Research Article| Volume 55, ISSUE 2, P126-131, September 20, 2006

Tooth count in elderly women in relation to their skeletal status



      Generalized bone loss may contribute to the development of tooth loss in elderly individuals. The aim of the study was to investigate the relationship of tooth count with hip and spine densitometry and phalangeal quantitative ultrasound (QUS) measurements and to compare skeletal status between women completely and partially edentulous and between women with caries or periodontal disease.


      In the study, 67 postmenopausal women (37 edentulous and 30 with partial tooth loss) in the mean age of 62.8 ± 7.2 years were evaluated. No reasons with potential influence on bone metabolism (chronic diseases or medications) were noted. In order to reveal the role of the factor underlying tooth loss, all patients were also divided into subjects with caries (n = 27) and periodontal disease (n = 40). Skeletal status was assessed by dual-energy X-ray absorptiometry (DXA) at the hip and spine (bone mineral density—BMD [g/cm2]) and by QUS at the hand proximal phalanges (amplitude-dependent speed of sound—Ad-SoS [m/s]).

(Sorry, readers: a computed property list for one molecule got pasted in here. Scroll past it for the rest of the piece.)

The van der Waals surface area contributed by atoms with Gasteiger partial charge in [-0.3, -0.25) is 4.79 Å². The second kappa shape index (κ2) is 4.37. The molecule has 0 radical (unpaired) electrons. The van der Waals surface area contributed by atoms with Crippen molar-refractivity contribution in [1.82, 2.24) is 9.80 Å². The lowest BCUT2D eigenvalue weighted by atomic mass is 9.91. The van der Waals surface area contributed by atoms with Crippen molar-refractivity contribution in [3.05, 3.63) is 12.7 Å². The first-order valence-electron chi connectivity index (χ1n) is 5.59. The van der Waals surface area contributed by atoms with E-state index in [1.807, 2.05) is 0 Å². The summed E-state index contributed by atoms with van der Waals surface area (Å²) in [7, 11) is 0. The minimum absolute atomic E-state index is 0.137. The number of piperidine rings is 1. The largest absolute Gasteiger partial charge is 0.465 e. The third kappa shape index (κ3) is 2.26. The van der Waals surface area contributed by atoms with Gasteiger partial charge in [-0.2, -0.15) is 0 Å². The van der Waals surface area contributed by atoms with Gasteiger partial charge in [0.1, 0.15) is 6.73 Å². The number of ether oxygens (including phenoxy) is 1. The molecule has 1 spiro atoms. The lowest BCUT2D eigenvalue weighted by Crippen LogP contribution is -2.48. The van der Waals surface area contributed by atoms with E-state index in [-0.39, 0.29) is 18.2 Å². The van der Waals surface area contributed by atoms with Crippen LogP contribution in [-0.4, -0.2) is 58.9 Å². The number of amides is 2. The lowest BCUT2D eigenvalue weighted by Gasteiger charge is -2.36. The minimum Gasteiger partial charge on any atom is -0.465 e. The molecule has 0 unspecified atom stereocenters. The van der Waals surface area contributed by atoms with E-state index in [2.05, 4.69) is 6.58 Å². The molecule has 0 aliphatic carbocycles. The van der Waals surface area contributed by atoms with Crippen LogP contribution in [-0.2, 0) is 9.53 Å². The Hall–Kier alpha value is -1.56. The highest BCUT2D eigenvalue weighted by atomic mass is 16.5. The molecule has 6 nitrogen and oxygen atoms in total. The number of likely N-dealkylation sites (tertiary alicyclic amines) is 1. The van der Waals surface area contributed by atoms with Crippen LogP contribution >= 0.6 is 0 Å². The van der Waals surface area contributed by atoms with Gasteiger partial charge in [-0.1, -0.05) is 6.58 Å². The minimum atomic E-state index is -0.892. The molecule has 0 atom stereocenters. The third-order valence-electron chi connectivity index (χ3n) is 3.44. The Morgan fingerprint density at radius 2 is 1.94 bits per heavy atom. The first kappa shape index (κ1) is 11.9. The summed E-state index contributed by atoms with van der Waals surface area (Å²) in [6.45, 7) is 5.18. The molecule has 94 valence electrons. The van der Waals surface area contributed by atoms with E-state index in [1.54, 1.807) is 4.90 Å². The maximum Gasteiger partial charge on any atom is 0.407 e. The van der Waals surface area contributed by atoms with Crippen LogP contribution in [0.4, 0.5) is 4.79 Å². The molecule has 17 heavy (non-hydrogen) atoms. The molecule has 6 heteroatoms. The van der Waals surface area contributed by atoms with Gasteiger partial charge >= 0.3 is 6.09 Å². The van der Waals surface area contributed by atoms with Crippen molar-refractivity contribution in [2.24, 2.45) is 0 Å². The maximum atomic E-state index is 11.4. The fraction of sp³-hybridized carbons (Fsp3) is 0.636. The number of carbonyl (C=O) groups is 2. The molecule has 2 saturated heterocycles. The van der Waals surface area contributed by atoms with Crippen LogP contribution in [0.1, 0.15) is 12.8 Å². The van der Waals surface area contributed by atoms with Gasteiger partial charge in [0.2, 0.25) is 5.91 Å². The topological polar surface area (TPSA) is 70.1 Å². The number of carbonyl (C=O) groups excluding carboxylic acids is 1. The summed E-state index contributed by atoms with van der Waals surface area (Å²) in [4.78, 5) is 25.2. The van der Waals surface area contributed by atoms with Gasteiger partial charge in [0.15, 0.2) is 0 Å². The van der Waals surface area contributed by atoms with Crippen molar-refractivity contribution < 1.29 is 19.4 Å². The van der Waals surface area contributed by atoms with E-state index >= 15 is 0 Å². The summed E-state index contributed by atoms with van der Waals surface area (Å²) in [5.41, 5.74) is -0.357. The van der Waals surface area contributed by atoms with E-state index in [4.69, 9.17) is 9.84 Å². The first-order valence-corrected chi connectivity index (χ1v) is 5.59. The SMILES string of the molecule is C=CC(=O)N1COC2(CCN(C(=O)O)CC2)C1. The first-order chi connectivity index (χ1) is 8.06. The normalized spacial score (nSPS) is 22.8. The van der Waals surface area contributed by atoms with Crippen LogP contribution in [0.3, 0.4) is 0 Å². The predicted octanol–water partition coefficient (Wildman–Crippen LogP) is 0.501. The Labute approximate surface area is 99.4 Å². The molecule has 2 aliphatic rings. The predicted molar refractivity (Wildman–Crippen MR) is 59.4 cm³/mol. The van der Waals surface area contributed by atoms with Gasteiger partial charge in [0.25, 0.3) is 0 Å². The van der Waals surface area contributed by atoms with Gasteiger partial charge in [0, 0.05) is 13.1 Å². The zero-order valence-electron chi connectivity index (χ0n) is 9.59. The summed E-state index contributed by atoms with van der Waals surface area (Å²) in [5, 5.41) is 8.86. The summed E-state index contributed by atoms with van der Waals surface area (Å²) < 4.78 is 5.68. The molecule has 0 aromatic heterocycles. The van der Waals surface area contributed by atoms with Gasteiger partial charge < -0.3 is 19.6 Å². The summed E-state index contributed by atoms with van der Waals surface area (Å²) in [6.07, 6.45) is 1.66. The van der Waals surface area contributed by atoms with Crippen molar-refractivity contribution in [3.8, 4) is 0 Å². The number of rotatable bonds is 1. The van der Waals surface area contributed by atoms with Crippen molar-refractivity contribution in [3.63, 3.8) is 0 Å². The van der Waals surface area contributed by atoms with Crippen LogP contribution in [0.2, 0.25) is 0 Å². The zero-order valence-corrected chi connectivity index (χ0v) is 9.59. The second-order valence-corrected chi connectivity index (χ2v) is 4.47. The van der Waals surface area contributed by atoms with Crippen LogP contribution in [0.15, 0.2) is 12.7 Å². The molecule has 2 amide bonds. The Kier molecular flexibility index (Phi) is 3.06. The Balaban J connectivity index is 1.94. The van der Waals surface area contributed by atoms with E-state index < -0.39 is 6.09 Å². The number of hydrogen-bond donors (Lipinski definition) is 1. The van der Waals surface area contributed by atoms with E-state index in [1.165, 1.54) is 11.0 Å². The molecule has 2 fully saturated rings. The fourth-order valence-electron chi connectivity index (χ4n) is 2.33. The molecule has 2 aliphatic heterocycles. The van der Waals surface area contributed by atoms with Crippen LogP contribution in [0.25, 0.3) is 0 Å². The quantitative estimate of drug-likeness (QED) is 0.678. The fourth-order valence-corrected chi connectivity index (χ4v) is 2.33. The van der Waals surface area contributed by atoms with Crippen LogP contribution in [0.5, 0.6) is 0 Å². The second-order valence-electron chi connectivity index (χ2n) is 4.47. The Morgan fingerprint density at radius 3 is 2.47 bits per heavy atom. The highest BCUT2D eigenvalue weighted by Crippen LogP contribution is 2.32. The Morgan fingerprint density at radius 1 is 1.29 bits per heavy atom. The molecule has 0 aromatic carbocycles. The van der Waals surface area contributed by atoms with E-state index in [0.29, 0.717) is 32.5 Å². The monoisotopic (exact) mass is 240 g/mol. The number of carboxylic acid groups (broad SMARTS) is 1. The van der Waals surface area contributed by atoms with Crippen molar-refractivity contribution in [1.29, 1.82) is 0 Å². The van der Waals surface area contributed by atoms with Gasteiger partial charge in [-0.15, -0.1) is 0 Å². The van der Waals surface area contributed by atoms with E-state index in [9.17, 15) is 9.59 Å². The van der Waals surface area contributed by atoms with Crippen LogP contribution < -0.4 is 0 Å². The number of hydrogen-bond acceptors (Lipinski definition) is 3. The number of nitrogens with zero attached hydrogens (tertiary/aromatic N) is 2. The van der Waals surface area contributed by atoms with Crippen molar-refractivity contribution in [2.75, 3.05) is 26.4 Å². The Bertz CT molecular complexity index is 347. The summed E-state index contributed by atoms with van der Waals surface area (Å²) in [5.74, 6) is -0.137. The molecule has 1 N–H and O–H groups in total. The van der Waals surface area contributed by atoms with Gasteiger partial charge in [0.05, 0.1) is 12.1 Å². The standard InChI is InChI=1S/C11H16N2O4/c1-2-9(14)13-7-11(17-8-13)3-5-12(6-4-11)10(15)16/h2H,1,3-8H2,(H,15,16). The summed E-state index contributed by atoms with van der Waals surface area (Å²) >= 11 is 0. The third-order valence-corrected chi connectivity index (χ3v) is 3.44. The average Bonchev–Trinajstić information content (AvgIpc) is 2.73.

Women completely and partially edentulous did not differ significantly but a tendency to have lower values in women completely edentulous was noted. Comparisons between women with caries and periodontitis also did not show any significant differences (except for significantly lower Z-score of Ad-SoS in women with caries). Tooth count correlated only with hip BMD: in the whole group (r = 0.25–0.30, p = 0.04–0.01) and in women with caries (r = 0.45–0.51, p = 0.02–0.006). In women with periodontitis tooth count correlated only with Ad-SoS (r = 0.36, p = 0.002).


      Associations between dental and skeletal status indicate that systemic bone loss in skeletal sites being mostly cortical may contribute to the tooth loss.


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